What is Lupus?
Systemic Lupus Erythematosus is a chronic autoimmune condition where the immune system creates antibodies which instead of protecting the body from bacteria, viruses and other foreign matter, attacks the person's own body tissues. Lupus is neither infectious nor contagious.
Lupus mainly affects women but young children and men can also be affected. Only 10% of lupus patients are men. Lupus is a worldwide condition. In New Zealand, it affects 1 in 900 people and is more prevalent in Maori, Pacific people, Asians and other races with darker skin.
Lupus can present itself in a bewildering number of ways, often mimicking other diseases. It can be difficult to diagnose unless the GP or specialist is alert to the possibilities. Many a time the patient can be made to feel that it's all in the head!. A patient can look quite well and healthy with rosy cheeks. Every case is different and rarely do two people experience exactly the same symptoms.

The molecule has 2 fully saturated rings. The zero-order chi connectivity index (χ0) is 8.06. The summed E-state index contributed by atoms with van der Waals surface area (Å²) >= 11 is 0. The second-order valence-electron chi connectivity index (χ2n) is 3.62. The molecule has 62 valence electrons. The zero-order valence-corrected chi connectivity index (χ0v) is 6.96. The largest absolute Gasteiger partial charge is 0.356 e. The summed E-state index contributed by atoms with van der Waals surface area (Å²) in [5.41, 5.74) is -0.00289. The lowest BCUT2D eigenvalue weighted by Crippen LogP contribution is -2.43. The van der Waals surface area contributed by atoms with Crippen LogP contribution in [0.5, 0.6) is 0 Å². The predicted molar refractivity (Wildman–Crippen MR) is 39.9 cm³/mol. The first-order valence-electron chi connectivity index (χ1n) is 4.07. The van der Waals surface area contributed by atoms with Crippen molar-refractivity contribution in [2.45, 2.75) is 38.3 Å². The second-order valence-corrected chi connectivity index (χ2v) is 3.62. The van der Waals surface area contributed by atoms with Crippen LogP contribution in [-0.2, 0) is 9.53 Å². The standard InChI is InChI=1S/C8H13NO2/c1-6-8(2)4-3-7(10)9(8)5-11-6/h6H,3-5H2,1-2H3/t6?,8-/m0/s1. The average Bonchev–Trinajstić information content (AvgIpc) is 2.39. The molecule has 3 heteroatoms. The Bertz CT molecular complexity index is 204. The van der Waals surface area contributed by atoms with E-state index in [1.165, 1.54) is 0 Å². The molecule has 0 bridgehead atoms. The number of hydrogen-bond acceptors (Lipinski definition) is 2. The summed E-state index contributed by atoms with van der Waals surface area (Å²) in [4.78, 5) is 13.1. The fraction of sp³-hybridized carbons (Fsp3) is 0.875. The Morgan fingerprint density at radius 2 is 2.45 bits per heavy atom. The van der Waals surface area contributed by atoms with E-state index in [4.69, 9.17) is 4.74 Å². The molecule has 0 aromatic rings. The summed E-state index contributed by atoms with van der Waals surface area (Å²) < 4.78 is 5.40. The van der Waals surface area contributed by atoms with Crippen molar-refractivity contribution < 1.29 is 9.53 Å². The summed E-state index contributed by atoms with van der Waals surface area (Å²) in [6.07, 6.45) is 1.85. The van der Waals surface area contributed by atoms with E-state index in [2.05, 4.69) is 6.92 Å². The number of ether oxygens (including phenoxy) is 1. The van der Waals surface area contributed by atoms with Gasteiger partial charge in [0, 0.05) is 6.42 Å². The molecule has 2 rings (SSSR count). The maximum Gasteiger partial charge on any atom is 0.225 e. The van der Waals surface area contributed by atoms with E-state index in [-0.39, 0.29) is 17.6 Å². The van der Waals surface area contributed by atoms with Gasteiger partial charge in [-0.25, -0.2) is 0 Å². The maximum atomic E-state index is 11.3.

The causes of lupus are not fully understood, although it is likely that both heredity and environmental factors are involved.
Lupus can be triggered..
- by hormones
- by sunlight and ultraviolet light by certain medications
There is also anecdotal evidence that flares of lupus can occur after viral infections or periods of stress.
What are the Symptoms?
Every case of lupus is different. The symptoms can come and go making it difficult for doctors to make diagnosis. Lupus is characterised by flares, when it is more active and periods of remission, when it is quiet.
Below are some of the more common symptoms...
- joint and/or muscle aches and pains
- butterfly shaped rash on the cheeks and/or other rashes
- fatigue and weakness
- recurring flu-like symptoms
- headaches, migraines
- oral and/or nasal ulcers
- dry eyes
- hair loss
- seizures, mental and other cerebral problems
- chest and/or abdominal pain
- poor blood circulation (Raynaud's phenomenon")
- blood disorders
- kidney problems
The treatment of Lupus
The goal of treatment is to control the symptoms and the underlying autoimmune disorder. At present there is no cure for lupus but the condition can be managed and controlled with medication and adjustments in lifestyle. Most patients are able to live a normal lifespan. Research brings new findings and increased hope each year. The majority of patients are in the ongoing care of Rheumatologists and other specialists may also have involvement from time to time.